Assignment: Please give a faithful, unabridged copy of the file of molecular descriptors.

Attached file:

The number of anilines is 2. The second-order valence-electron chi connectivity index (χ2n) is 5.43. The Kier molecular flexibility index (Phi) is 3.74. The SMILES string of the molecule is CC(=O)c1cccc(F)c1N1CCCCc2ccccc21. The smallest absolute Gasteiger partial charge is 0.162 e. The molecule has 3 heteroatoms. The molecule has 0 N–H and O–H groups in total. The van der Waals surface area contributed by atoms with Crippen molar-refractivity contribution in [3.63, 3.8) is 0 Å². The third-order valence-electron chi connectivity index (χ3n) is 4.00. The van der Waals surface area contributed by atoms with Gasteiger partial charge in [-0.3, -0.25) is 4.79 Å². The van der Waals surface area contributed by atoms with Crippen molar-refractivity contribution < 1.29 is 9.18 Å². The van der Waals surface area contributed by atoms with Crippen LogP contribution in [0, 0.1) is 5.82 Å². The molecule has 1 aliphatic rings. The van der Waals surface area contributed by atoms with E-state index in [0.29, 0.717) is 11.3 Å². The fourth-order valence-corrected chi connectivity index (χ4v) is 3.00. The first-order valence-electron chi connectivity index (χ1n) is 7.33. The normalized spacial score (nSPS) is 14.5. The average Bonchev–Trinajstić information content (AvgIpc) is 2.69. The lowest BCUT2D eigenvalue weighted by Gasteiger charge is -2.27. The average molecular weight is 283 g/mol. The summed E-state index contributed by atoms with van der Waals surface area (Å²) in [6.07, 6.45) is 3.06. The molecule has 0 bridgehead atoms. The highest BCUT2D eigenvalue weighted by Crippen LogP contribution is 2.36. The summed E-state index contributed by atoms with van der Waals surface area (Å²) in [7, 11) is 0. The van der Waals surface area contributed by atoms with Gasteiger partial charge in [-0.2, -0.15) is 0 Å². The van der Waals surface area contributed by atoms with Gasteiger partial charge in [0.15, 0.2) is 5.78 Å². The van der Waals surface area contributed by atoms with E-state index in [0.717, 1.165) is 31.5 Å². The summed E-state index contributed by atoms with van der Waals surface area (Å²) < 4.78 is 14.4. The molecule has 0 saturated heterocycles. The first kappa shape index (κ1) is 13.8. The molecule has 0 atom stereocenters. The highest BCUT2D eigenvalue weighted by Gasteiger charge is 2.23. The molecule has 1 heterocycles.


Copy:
The number of anilines is 2. The second-order valence-electron chi connectivity index (χ2n) is 5.43. The Kier molecular flexibility index (Phi) is 3.74. The SMILES string of the molecule is CC(=O)c1cccc(F)c1N1CCCCc2ccccc21. The smallest absolute Gasteiger partial charge is 0.162 e. The molecule has 3 heteroatoms. The molecule has 0 N–H and O–H groups in total. The van der Waals surface area contributed by atoms with Crippen molar-refractivity contribution in [3.63, 3.8) is 0 Å². The third-order valence-electron chi connectivity index (χ3n) is 4.00. The van der Waals surface area contributed by atoms with Gasteiger partial charge in [-0.3, -0.25) is 4.79 Å². The van der Waals surface area contributed by atoms with Crippen molar-refractivity contribution < 1.29 is 9.18 Å². The van der Waals surface area contributed by atoms with Crippen LogP contribution in [0, 0.1) is 5.82 Å². The molecule has 1 aliphatic rings. The van der Waals surface area contributed by atoms with E-state index in [0.29, 0.717) is 11.3 Å². The fourth-order valence-corrected chi connectivity index (χ4v) is 3.00. The first-order valence-electron chi connectivity index (χ1n) is 7.33. The normalized spacial score (nSPS) is 14.5. The average Bonchev–Trinajstić information content (AvgIpc) is 2.69. The lowest BCUT2D eigenvalue weighted by Gasteiger charge is -2.27. The average molecular weight is 283 g/mol. The summed E-state index contributed by atoms with van der Waals surface area (Å²) in [6.07, 6.45) is 3.06. The molecule has 0 bridgehead atoms. The highest BCUT2D eigenvalue weighted by Crippen LogP contribution is 2.36. The summed E-state index contributed by atoms with van der Waals surface area (Å²) in [7, 11) is 0. The van der Waals surface area contributed by atoms with Gasteiger partial charge in [-0.2, -0.15) is 0 Å². The van der Waals surface area contributed by atoms with Gasteiger partial charge in [0.15, 0.2) is 5.78 Å². The van der Waals surface area contributed by atoms with E-state index in [0.717, 1.165) is 31.5 Å². The summed E-state index contributed by atoms with van der Waals surface area (Å²) < 4.78 is 14.4. The molecule has 0 saturated heterocycles. The first kappa shape index (κ1) is 13.8. The molecule has 0 atom stereocenters. The highest BCUT2D eigenvalue weighted by Gasteiger charge is 2.23. The molecule has 1 heterocycles.